The City of Orangeburg is preparing for the long-awaited revitalization of Railroad Corner.

Developers and city officials are planning to break ground on a new housing and entertainment development by the middle of November, officials say.

The development will include planned student housing for South Carolina State and Claflin universities, an art-themed restaurant, a bookstore that highlights Black authors and a new South Carolina Civil Rights Museum.

Railroad Corner is located at the intersection of Russell, Magnolia and Boulevard streets.

City leaders have long talked about the need to develop Railroad Corner. The area is often touted as a “gateway” into the city.

Over the past four years, the city purchased about 12 properties and 1.5 acres on Railroad Corner to help lock down its plans for revitalization.

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Officials have said the redevelopment could cost a total of $18.2 million, with an anticipated public investment of between $4.5 million and $5 million.

The Orangeburg County Legislative Delegation has secured $250,000 for the Civil Rights Museum and another $700,000 in U.S. Department of Agriculture Rural Development funding has been awarded for the renovation of the Old State Theatre, where the museum will be housed.

Last month, Orangeburg County and the City of Orangeburg entered into an agreement to establish the museum.

Under the agreement, the city will give the county the properties located at 111 and 115 Boulevard St. – the Theatre and Soda Shop — which the county will help refurbish with $1 million from the capital project sales tax.

The $1 million will primarily go toward refurbishing the buildings. County officials say work at the property could be seen by the end of the year, once design and permitting are done.

Local photographer Cecil Williams is planning to relocate the Cecil Williams South Carolina Civil Rights Museum to Railroad Corner.

Orangeburg Mayor Michael Butler said the new development will be the perfect connection between a modern city and its historic past.

“This is a way to bring everyone together,” Butler said. “With enhancements such as the pedestrian overpass, businesses and student housing, we will be able to offer something for everyone and … encourage economic development in this area.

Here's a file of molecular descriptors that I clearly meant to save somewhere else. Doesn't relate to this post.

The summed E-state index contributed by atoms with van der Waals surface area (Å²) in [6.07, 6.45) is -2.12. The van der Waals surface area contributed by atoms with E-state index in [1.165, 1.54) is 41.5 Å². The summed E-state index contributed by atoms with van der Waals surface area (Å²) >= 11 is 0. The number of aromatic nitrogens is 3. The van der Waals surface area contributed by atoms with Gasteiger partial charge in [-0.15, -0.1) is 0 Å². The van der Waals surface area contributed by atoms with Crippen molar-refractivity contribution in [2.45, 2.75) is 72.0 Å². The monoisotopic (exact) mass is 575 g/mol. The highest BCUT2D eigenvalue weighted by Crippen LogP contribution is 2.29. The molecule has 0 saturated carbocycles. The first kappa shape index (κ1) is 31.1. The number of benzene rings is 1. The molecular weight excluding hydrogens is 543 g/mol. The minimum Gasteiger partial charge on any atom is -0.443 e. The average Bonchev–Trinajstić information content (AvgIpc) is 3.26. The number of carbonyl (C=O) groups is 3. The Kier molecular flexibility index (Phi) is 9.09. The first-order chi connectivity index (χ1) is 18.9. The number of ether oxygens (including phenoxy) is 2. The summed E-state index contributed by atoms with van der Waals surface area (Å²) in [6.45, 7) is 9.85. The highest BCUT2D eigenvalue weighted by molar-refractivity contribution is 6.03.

“I want our residents to know that we have not forgotten about the promises that the City Council has made to develop Railroad Corner.”

The new development will include two, 120-bed buildings to increase student housing for the local universities.

For example, South Carolina State University’s freshmen class was the largest in a decade and the school faces increased enrollment projections into the future.

Plans include the creation of walk-through opportunities with urban and plaza spaces combined with retail. Additional parking will be added on Treadwell Street.

The project will also receive a $22.8 million federal grant to build a pedestrian bridge.

The Rebuilding American Infrastructure with Sustainability and Equity funds will be used to build a bridge across Magnolia Street and the Norfolk Southern Railroad tracks.

It will be designed to connect the campuses of the universities to Railroad Corner. In addition to the bridge, the project will include a new public transit stop, charging infrastructure for electric vehicles and bicycles and a public parking garage.

Construction on the bridge is projected to begin in 2024.

A City of Orangeburg press release says the Railroad Corner project will create hundreds of full-time jobs in construction, hospitality and other professions.

The project will also allow students to be directly involved in the construction and operation of the development to enhance their education and employment opportunities, the city said.

Orangeburg City Administrator Sidney Evering said he is proud to support the new development.

“The Railroad Corner Development is immensely important to the City of Orangeburg,” Evering said. “The development will not only serve to meet the needs of our community and universities, but it will also pay homage to our past and serve as a catalyst for future development.”

James McQuilla, president of the Orangeburg County Chamber of Commerce, said the project will bring new life to downtown Orangeburg in a spot that has been critical to the Black community.

“Railroad Corner was the place where residents and students would hang out,” McQuilla said. “It was the place where people met at the soda shop and people got their hair cut.

“The new development will continue that tradition and make our city a place where people can stay and make a difference.”

Mike Glenn with Luna Development and Ron Butler, CEO of HBCU CDAC (Historically Black Colleges and Universities Community Development Action Coalition), are the project developers.

Additionally, Equity Partners of Washington, D.C. will serve as economic development financial advisers to the project. They will oversee the complex financing for the project.

“Railroad Corner offered me a chance to continue my work to redevelop another African American community,” Glenn said. “I have developed similar projects in the Southeast to revitalize other communities, but I am excited about Railroad Corner because of what that site means to Orangeburg.

“It’s an opportunity to respect the past with a project for the future.”

The project is one of many happening downtown.

The county has demolished the old Palmetto Inn and Suites and Winn Dixie grocery store on Russell Street to make way for a new courthouse.

The city is renovating the old First Citizens Bank building on Russell and Broughton streets into a new city hall.

In addition, a local non-profit is raising funds to restore and reopen the historic All-Star Bowling Alley.

Contact the writer: or 803-533-5551. Check out Zaleski on Twitter at @ZaleskiTD.

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